“Hardly any concertos have been written for the bass clarinet,” writes Terry Blain in Friday’s (4/26) Star Tribune (Minneapolis). “One exception is ‘Prometheus’ by American composer Geoffrey Gordon. First heard earlier this year in London, the work received its U.S. premiere Thursday morning at Orchestra Hall. The soloist was Timothy Zavadil, Minnesota Orchestra’s bass clarinetist…. Zavadil gave a commanding performance. Gordon’s piece is based on a prose fragment by Franz Kafka, outlining four strands of the Prometheus story…. Gordon found striking counterparts for these events in his fulminating, expressive orchestral writing. Spitting trumpets suggested the sharpened talons of raptors. Deep percussion rumbled with the dark psychology of predation and physical chastisement. Zavadil’s ripely rounded bass clarinet tone bestowed an element of dignity on the suffering Prometheus, tracking his gradual obliteration from public memory through a twisting solo cadenza to the unsettling memory-wipe of the piece’s fade-to-black conclusion.” Also on the program were Beethoven’s Prometheus Overture, Sibelius’s tone poem Tapiola, and Haukur Tómasson’s Piano Concerto No. 2 with soloist Víkingur Ólafsson, whose “solos glinted like dripping icicles from the piano, interacting delicately with small groups in the orchestra and the sinuous violin of Susie Park.”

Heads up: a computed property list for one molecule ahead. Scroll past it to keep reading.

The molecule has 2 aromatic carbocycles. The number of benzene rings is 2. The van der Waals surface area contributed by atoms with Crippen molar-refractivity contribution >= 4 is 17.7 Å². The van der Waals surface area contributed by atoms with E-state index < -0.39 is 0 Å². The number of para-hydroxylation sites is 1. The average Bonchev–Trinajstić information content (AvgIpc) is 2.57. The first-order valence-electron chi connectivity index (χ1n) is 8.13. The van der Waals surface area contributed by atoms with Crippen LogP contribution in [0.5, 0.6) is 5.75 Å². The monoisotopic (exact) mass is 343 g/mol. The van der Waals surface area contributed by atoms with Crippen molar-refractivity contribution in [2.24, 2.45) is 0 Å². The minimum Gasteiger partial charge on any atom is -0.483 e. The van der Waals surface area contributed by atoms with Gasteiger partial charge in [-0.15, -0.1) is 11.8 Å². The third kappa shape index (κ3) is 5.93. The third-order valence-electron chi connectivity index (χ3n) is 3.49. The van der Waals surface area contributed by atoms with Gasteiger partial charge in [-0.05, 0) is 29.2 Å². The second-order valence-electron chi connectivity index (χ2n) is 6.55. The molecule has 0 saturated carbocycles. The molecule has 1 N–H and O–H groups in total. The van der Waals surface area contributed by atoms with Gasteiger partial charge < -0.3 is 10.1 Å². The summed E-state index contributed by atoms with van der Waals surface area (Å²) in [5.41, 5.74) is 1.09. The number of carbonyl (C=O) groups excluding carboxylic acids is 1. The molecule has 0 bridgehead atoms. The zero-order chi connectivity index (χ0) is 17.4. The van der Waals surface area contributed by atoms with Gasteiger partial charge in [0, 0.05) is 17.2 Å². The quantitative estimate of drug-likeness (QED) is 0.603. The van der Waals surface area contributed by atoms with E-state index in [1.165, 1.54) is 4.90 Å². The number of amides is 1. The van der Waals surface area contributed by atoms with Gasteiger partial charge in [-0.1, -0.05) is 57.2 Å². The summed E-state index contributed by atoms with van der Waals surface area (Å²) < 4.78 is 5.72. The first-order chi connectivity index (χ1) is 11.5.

Posted May 1, 2019